The Importance of Build Artifacts

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I was reminded of a lesson I learnt the hard way a number of years ago. The importance of using build artifacts in deployment.

When I first learnt this lesson, I ended up with multiple production servers failing and a supposedly highly-available, redundant website offline. One of the major package/dependency repositories had gone offline; after scaling down overnight the cluster started scaling up for the day; the new servers were passing healthchecks; but the servers were returning errors. As the problem persisted the last working servers were cycled out of production and terminated. At the time there was nothing I could do until the dependency repository came back online. Thankfully I no longer remember how long the site was offline for, but at the time it was extremely stressful.

The solution to this issue turns out to be quite easy, and in compiled languages the issue is far less likely to occur as developers are more used to using build artifacts. The simple solution is to create a deployment package with no dependencies. For scripted languages such as Python, PHP or JavaScript the deployment process (either manual or automated) only needs minor modifications to create build artifacts.

As development teams adopt best practices and stop editing code on production servers, a testing process inevitably gets implemented. If you’re not yet at this stage of development maturity then I suggest you stop reading this article and start asking your fellow developers why your current practices need to change; seriously, do it now! For the rest of you, prior to testing I’m sure you install and/or update any required dependencies. Once testing has been completed, you likely upload your code to a central location. Then you either deploy it to the servers, or trigger your cluster to perform a deployment. If you’re relying on your package manager during a deployment it is at this point that everything can go wrong. When the package repository is offline or experiencing intermittent errors your servers may fail to deploy.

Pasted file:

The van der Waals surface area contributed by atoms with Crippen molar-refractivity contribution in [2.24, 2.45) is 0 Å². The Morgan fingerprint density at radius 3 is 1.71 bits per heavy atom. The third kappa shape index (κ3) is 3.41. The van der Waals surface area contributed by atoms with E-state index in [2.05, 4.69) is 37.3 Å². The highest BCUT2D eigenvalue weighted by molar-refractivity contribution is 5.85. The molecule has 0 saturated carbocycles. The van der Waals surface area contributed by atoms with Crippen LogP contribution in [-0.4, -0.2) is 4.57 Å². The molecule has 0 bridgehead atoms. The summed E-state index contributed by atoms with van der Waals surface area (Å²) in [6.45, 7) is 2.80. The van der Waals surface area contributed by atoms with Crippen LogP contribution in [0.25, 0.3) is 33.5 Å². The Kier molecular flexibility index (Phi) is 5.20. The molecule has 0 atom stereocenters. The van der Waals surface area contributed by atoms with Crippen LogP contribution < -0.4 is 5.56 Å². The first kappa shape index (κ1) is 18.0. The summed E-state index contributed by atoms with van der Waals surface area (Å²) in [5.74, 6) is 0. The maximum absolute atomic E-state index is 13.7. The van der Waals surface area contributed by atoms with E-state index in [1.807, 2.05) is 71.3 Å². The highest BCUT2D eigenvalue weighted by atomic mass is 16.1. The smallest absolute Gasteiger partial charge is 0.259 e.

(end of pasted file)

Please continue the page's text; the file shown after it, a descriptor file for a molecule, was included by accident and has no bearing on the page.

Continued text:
To avoid this, when the deployment package is created, include all the dependencies; then, when the package is deployed, don’t run the package manager. Yes, it’s that easy. Keep your deployments completely under your own control, as long as the package manager is working during the build process, then the upgrades can get deployed; but if it’s down, the build will fail and won’t be promoted to production, saving you from the headache of your site starting to fail. When the package manager comes back online, trigger a rebuild and the deployments can resume.